After a long and illustrious career with the Malta Philharmonic Orchestra which recently saw him take up the role of artistic director and principal conductor, Maestro Brian Schembri announced this week that he has been dismissed of his position. In a Facebook post shared on Tuesday afternoon, however, Schembri explained how the whole thing was “humiliating, unfair, abusive and, in my opinion, illegal.”
Schembri explained how the decision actually came last August, when under the Executive Chairmanship of Mr. Sigmund Mifsud, the MPO Board unanimously decided to terminate his contract. Schembri said he wouldn’t as yet go into specific details as to why and how this unfurled, but he did elaborate on his experience.
“For the moment, all I can say is that I have never in my life been treated so basely and disrespectfully by persons in authority who were supposed to support me in the job they themselves engaged me to do,” Schembri said. “That is, to develop the orchestra to the levels that, by common consent, were hardly imaginable before.”
It didn’t take long for Schembri’s very frank status to start making the rounds. One of Malta’s biggest stars, Joseph Calleja, was among the first to step in. “Whereas I am not privy to the other side of this sad story, I can definitely vouch for the fact that we don’t have artists like Brian Schembri growing on trees in Malta,” Calleja said. “There is no denying the great work he has already achieved with the now excellent Malta Philharmonic and it would be a great big pity if a compromise to retain the Maestro’s services is not reached. In the hope that good sense will prevail.”
He wasn’t the only one, though. At the time of writing, the post has over 600 reactions and 100 shares, with many people from the music scene and politicians expressing their thoughts. “This corrupt government is draining the brains and replacing the brains with drains, literally,” ex-Forza Nazzjonali leader Marlene Farrugia commented.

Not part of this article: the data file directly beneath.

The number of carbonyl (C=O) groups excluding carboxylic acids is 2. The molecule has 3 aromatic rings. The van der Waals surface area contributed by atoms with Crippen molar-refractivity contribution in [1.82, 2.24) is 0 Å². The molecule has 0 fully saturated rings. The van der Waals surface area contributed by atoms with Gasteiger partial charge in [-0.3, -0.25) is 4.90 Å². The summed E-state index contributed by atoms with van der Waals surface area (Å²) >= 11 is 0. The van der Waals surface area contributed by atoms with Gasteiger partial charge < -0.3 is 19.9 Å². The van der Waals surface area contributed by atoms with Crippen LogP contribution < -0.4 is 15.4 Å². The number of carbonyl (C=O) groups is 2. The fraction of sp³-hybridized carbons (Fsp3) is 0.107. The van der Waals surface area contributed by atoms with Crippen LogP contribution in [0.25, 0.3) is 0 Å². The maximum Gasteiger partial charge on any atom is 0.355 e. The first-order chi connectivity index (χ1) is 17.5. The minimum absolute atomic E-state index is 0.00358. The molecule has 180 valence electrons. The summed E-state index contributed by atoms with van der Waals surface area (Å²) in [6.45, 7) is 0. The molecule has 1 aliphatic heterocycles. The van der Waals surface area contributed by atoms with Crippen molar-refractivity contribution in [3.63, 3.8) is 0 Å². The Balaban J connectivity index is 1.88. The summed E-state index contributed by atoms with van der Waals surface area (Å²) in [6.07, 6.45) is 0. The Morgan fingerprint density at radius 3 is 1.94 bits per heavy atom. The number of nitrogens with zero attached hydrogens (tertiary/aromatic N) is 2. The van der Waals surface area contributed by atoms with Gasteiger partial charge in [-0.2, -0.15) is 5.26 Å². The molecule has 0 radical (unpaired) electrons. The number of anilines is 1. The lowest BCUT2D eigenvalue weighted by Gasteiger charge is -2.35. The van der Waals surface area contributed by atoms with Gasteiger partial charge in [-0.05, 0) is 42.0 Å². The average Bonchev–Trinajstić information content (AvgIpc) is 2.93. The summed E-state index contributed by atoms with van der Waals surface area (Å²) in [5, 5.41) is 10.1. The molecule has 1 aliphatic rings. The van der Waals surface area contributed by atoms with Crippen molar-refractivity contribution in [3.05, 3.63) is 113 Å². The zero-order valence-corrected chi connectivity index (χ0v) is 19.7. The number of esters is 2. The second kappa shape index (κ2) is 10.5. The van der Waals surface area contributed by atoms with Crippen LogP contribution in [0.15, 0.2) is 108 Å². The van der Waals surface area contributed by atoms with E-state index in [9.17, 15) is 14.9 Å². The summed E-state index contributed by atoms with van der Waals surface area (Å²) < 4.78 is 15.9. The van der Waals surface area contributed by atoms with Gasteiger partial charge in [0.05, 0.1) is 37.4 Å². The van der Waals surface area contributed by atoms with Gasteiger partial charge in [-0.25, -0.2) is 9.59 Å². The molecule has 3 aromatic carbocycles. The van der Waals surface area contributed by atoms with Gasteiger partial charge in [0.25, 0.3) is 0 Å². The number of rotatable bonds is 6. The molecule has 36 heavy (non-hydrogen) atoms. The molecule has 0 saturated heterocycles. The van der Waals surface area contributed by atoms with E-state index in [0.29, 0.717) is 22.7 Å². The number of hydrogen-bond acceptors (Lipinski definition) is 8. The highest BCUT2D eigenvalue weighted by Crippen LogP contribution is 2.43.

“Malta is so similar to EU rogue states Hungary and Poland in its disregard of good governance and in its promotion of lackeys and mediocre apparatchiks for Government posts,” ex-Alternattiva Demokratika leader Michael Briguglio said. Current Alternattiva Demokratika leader Arnold Cassola also chimed in, throwing in a dig at Rockestra (which MPO Executive Chairman Sigmund Mifsud is heavily involved with).
This sentiment was also echoed by Mario Vella, the outspoken frontman of the popular local band Brikkuni. “Sigmund Mifsud, supposedly another musician, who seems to be busier trying to preserve Rockestra than working to maintain the big jump in class which the Orchestra enjoyed thanks to Brian’s hard work.”
Malta’s cultural and political celebrities weren’t the only ones with something to say about this latest development, however, and soon, Schembri’s wall was filled with people thanking him for this service and demanding a protest.
“Whatever the reasons behind the dismissal, this is not exactly the type of polemic we need just a few months before V18 starts,” one person said. “International standard conductors don’t grow on trees, and with Malta being so small, we don’t have a forest of them.”
“Brian Schembri is one of the best things that ever happened to the arts scene in Malta,” another said. “This is a bad mistake.” Other people described the whole thing as “heartbreaking, disgusting, disappointing, and confusing”. “I just woke up and already dreading participating in the Maltese creative and artistic community,” a potential collaborator with V18 said.
The whole thing comes just two months after Schembri hadn’t turned up for the closing performance of the MPO in late June. Back then, an announcement before the start of the concert had said that the Maestro wasn’t available “due to unforeseen circumstances”, but sources close to the orchestra had said that the real reason was “a massive clash” between Mr. Schembri and the MPO management.
Last June, The Times of Malta was informed that the main issue was about the conditions of a new contract which Meastro Schembri was asking for and which appear to have been resisted by the Orchestra’s management.